Saturday, July 7, 2018

2018 RC Trends

Over the past 18 months there are some distinct trends that appeared and they relate to competition speed, traction and scale replication of weight transfer.

With now standard RWD rc concepts of correct steering ackerman and precise throttle usage the two main factors for drift , lets look at the newer concepts.. 

Target : RC Competition Traction

In the hunt for competition speed. RC makers have been targeting traction in a big way. RWD top runners do not run front motor cars... this is not optimal in terms of going "RC" fast. With freedom in layout these days common, for comp... most have adopted the MR formation.

While gaining traction is nothing new with custom applications. The mainstream now gets a selection of parts that makes it easier for people to gain traction from torque.

Lets say, these things will not on their own make a slow car fast, but these are competition focus items where if you had a good setup with all the small things working together, you may gain that extra 1% advantage. they also are the basis of newer chassis on the market.

This traction focus is evident in the Yokomo YD-2, the SX and the Overdose GALM with extra parts and relate to what small companies like kamikaze have also been up to over the last period.

The main point is torque transfer trough the Gearbox design

The Gearbox design uses the rotation of motor and gears and transfers the torque through the position/layout of the gears and how the circular arc of that connection is transferred to downward pressure at the rear of the vehicle.  Starting with the YD2, the options are now available.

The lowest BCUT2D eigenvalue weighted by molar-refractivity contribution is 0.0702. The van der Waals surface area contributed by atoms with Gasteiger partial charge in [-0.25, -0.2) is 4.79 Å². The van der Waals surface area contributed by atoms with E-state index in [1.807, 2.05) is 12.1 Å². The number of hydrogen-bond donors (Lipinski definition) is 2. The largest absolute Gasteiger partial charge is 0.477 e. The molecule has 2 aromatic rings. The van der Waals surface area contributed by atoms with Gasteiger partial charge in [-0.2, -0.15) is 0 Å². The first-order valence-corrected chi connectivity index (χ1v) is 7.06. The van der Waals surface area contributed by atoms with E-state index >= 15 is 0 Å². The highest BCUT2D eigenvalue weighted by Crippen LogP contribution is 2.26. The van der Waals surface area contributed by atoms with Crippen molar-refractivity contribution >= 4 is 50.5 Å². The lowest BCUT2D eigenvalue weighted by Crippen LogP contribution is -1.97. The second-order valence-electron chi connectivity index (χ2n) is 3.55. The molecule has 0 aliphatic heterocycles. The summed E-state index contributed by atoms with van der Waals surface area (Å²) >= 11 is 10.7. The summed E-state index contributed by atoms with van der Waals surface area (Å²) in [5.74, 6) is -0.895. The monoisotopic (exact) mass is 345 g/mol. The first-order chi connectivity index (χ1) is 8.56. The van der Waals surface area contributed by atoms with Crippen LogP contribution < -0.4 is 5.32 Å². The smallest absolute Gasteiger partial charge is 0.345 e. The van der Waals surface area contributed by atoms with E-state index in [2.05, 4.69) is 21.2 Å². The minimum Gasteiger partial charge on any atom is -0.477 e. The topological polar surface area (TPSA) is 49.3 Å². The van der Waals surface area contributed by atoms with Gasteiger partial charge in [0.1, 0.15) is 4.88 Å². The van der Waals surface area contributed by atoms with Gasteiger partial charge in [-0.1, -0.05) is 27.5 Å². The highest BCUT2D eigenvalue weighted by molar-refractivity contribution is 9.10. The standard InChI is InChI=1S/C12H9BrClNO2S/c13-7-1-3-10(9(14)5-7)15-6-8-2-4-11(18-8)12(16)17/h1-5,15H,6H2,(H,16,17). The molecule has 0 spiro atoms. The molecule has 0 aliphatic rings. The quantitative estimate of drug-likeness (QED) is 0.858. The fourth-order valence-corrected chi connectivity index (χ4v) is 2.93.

The overdose galm is similar but adds to this by allowing the motor physical movement to also be transferred through the driveline through a floating mount.

This requires rigidity in the chassis to support the transition of energy through the gearset itself, but the concept is the same. the extremely powerful and violent motor on/off  can contribute to the behavior of the chassis.

The hybrid RE-R also recommends leaving in some front gearbox parts to aid torque transfer during braking. A similar concept that may add that 0.5% you need.

While traction "can" be also supported by weight shift, it has a dual function, so I'll discuss that below.

Scale Weight Shift and rear roll centre adjustment.

Its well known that an older  Porsche 911 has good traction with the motor at the back but steering feel and balance would kill you in a big slide, where the momentum transfer at the rear was hard to control... usually resulting in the death of the rich.

This is an example of weight shift.

The two heaviest components are the Motor and the battery contributing together to about 1/3 of the RC chassis weight.

High Motor Mounts are now fairly normal and mid/rear/high battery positions are available....

Rear battery can gain traction while the pendulum during change of direction is hard to overcome. Just like the Porsche example.